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January 1, 2016

Notary aptitude test

Have you ever had your aptitude tested as a Notary? Other than the various certification tests? Well, maybe it’s about time that you did! But, what types of questions would be asked? Maybe it would be like the NSAT. The Notary SAT’s.

(1) Stamp is to Fraud as Pen is to:
(a) omission (b) signature (c) backdating (d) ink

(2) Name on document is to Name on ID as Name on signature is to:
(a) Name on AKA statement (b) Name on occupancy statement (c) Fees on the HUD (d) Name on Notary Seal

(3) Date of Rescision is to Signature Date as New Year’s Eve is to:
(a) A really bad hangover (b) A party that was “rescinded” early (c) Midnight of the 4th (d) The 3rd (e) Confession where the borrower says, “Forgive me Father, for I have rescinded.”

(4) The Signature date is to the Rescission Date what Backdating is to:
(a) The Document Date (b) The Transaction Date (c) the day before the Signature Date (d) The eDocument Date

(5) Notary is to Signing Agent what Mortgage Broker is to:
(a) Escrow Agent (b) Title Agent (c) Settlement Agent (d) A really good Mortgage Broker who actually knows what he/she is doing

(6) A Notary who doesn’t cross out the he/she/they is to Mortgage Broker as a Mortgage broker who:
(a) Is always late (b) Rips off his borrowers (c) Doesn’t explain the terms of the loan or why the APR is so high to the borrowers (d) Multitasks as an Escrow agent.

Hope you enjoyed this little test. It was fun to write.


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  1. I don’t see that doing the he-she-they is important. I’ve never done it in 1500 plus signings, and never been called on the carpet…seems like busy work. Jeff

    I need to sign up with 123. You guys are totally the best. Jeff

    Comment by Jeff Northrup — January 4, 2016 @ 2:23 am

  2. Marking he/she/they is busy work… never bothered in 1500 jobs, and no complaints. You’re the best, and I need to join. Jeff

    Comment by Jeff Northrup — January 4, 2016 @ 2:25 am

  3. Recision Date after New Years Eve: Is there a weekend involved – question needs to be more specific?

    No, I do not usually cross out the he/she/they unless it is a two or more part closing in separate locations as it is obvious by the number of signatures on the document notarized who is involved in the transaction.

    Please ask questions with clearer detail – I find the questions you ask can sometimes have more than one answer.

    Comment by Ellen Smith-Faiella — January 5, 2016 @ 10:45 pm

  4. Gosh, I must be a busy-body perfectionist, as I always encircle the he or she or they, like, precisely. Could it be that being a teacher and one who loves to study (BA, two MAs) as well as a much published poet – could it be that I like precision. Besides, in my studies of Notary work they say to either cross out the unnecessary he or she or they, or circle the right one. Is it REALLY so difficult to take those extra 10 seconds and do your duty? I do think that Notaries in general need a bit of a lift – more education, more – well, just more. Different type than the teachers and academicians I’m used to – you know, types who like precision and study and more study and you get it. I’m a newbie and haven’t been all that impressed with the level of notaries in general. I hope to raise it.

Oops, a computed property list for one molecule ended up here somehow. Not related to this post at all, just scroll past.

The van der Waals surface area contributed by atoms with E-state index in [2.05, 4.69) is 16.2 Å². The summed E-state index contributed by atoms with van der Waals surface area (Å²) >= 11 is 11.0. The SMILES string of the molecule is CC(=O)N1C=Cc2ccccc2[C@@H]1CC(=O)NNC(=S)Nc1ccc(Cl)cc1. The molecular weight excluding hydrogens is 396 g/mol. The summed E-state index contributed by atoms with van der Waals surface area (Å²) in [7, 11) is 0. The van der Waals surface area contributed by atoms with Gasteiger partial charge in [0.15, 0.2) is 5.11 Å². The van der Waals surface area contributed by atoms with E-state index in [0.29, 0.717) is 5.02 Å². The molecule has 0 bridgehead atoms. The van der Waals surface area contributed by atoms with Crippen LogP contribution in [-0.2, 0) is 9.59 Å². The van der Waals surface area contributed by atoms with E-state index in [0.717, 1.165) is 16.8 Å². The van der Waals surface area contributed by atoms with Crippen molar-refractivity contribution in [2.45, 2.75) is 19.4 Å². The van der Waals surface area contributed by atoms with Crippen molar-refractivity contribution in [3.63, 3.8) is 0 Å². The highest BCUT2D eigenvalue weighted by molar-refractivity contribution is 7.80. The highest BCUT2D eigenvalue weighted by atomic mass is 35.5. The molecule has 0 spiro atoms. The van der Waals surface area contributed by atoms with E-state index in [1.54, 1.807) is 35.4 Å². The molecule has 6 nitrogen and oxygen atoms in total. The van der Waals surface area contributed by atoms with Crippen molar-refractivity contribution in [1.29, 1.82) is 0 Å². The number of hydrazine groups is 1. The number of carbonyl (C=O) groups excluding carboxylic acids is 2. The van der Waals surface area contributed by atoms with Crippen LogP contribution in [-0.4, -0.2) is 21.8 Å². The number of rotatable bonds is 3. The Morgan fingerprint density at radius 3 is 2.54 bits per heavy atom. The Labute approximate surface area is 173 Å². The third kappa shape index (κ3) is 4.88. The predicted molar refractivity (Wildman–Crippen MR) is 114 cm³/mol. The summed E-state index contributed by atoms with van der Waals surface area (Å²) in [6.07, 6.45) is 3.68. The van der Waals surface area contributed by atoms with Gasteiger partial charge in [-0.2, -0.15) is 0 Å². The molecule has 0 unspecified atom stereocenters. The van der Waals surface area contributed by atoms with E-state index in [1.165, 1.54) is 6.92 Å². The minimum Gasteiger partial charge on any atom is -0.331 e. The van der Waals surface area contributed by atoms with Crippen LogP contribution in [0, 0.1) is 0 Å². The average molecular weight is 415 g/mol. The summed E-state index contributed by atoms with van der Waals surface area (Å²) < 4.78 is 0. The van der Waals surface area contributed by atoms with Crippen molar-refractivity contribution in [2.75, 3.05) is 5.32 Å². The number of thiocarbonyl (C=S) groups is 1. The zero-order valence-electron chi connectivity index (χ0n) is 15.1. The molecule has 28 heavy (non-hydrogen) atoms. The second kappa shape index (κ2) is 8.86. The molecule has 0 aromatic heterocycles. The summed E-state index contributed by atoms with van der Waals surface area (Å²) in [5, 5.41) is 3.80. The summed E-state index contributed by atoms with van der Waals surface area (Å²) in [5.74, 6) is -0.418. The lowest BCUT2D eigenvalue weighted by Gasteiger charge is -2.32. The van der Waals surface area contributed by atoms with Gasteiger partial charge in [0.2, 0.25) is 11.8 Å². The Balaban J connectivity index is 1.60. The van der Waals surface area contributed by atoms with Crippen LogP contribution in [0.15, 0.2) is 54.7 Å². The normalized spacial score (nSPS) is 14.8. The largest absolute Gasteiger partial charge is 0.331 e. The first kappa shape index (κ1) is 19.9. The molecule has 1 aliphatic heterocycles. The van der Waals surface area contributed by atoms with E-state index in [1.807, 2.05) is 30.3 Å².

Comment by Janet Butler — March 25, 2016 @ 2:10 am

  5. PS: what’s the point of a “test” if you don’t give answers? Crazy.

    Comment by Janet Butler — March 25, 2016 @ 2:12 am

  6. @janetbutler. I commend you for being a teacher, it’s a great service you’re providing. However, your answer and unfortualty the question itself has flaws in more ways than one. Not all states use pronouns in their acknowledgements. Nevada, Oregon, New Mexico for example. Hawaii only uses he. In my opinion there is an inherent flaw in the act that is asking a notary to identify someone by gender. Even if you simply choose the gender on the persons ID it is not the notary that is doing the identifying. Is it? I am with Jeff as I choose to omit gender on my certificates and have verified with both my SOS and county recorders office CA Civil Code 1189 does not state it must be circled or crossed out. I simply do not want my matorral act potentially nullified based on something I am not even comfortable asking or perhaps circled wrong just because I was in a rush. I hope that CA will eventually simplify their acknowledgement and just keep it simple.

    Comment by Eva Torres — January 23, 2017 @ 5:41 am

  7. The he-she-they being filled out is important because if someone fraudulently adds a name to the certificate making the people involved a they and no longer a he or a she, then it makes it a lot easier to make sense of the “he said, she said they said” that will ensue.

    Comment by admin — March 22, 2019 @ 4:14 am

  8. Not marking he/she/they leaves room for fraud. It takes just a moment. Learned in Notary 101., basic common sense. The recorder doesn’t care because so many notaries do it wrong. I care because this is my job and livelihood. I would like the quiz answers.

    Comment by Karen — May 25, 2020 @ 9:12 pm

  9. I am surprised that no one has brought up the gender issue in the he/she/they debate. If you circle “he” or “she” you are making assumptions that may or may not be correct. Just because it looks like a she does not mean it is a she.

    Comment by Ron — May 25, 2020 @ 10:09 pm

  10. Thanks, good advise

    Comment by Jerry Jarvis — May 25, 2020 @ 11:09 pm

  11. Admin, excellent example .
    Similar in tone to the importance of writing “2020”in a date, rather than simply “20”.

    Don’t make Fraud easy!

    Comment by DONNA J.R. CONNE — May 26, 2020 @ 1:22 am

  12. Clever as are you Jeremy!

    Comment by DeborahPlanet — May 27, 2020 @ 1:49 pm

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